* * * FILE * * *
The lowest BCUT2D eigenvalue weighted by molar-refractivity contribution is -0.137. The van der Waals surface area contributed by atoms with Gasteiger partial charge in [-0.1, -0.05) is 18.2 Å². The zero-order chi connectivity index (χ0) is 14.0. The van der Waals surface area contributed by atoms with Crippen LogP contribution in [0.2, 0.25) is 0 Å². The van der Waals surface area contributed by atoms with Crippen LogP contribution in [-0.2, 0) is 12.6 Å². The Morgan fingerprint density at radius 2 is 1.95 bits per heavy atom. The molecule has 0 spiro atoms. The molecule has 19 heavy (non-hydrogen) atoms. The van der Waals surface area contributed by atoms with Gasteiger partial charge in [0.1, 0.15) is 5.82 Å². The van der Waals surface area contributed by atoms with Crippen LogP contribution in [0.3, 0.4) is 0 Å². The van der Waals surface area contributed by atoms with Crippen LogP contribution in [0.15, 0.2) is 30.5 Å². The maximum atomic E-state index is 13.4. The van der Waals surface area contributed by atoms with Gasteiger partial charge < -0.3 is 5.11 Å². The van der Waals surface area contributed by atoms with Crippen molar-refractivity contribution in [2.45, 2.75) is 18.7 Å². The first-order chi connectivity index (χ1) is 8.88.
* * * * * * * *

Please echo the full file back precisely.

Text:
The lowest BCUT2D eigenvalue weighted by molar-refractivity contribution is -0.137. The van der Waals surface area contributed by atoms with Gasteiger partial charge in [-0.1, -0.05) is 18.2 Å². The zero-order chi connectivity index (χ0) is 14.0. The van der Waals surface area contributed by atoms with Crippen LogP contribution in [0.2, 0.25) is 0 Å². The van der Waals surface area contributed by atoms with Crippen LogP contribution in [-0.2, 0) is 12.6 Å². The Morgan fingerprint density at radius 2 is 1.95 bits per heavy atom. The molecule has 0 spiro atoms. The molecule has 19 heavy (non-hydrogen) atoms. The van der Waals surface area contributed by atoms with Gasteiger partial charge in [0.1, 0.15) is 5.82 Å². The van der Waals surface area contributed by atoms with Crippen LogP contribution in [0.3, 0.4) is 0 Å². The van der Waals surface area contributed by atoms with Crippen LogP contribution in [0.15, 0.2) is 30.5 Å². The maximum atomic E-state index is 13.4. The van der Waals surface area contributed by atoms with Gasteiger partial charge < -0.3 is 5.11 Å². The van der Waals surface area contributed by atoms with Crippen molar-refractivity contribution in [2.45, 2.75) is 18.7 Å². The first-order chi connectivity index (χ1) is 8.88.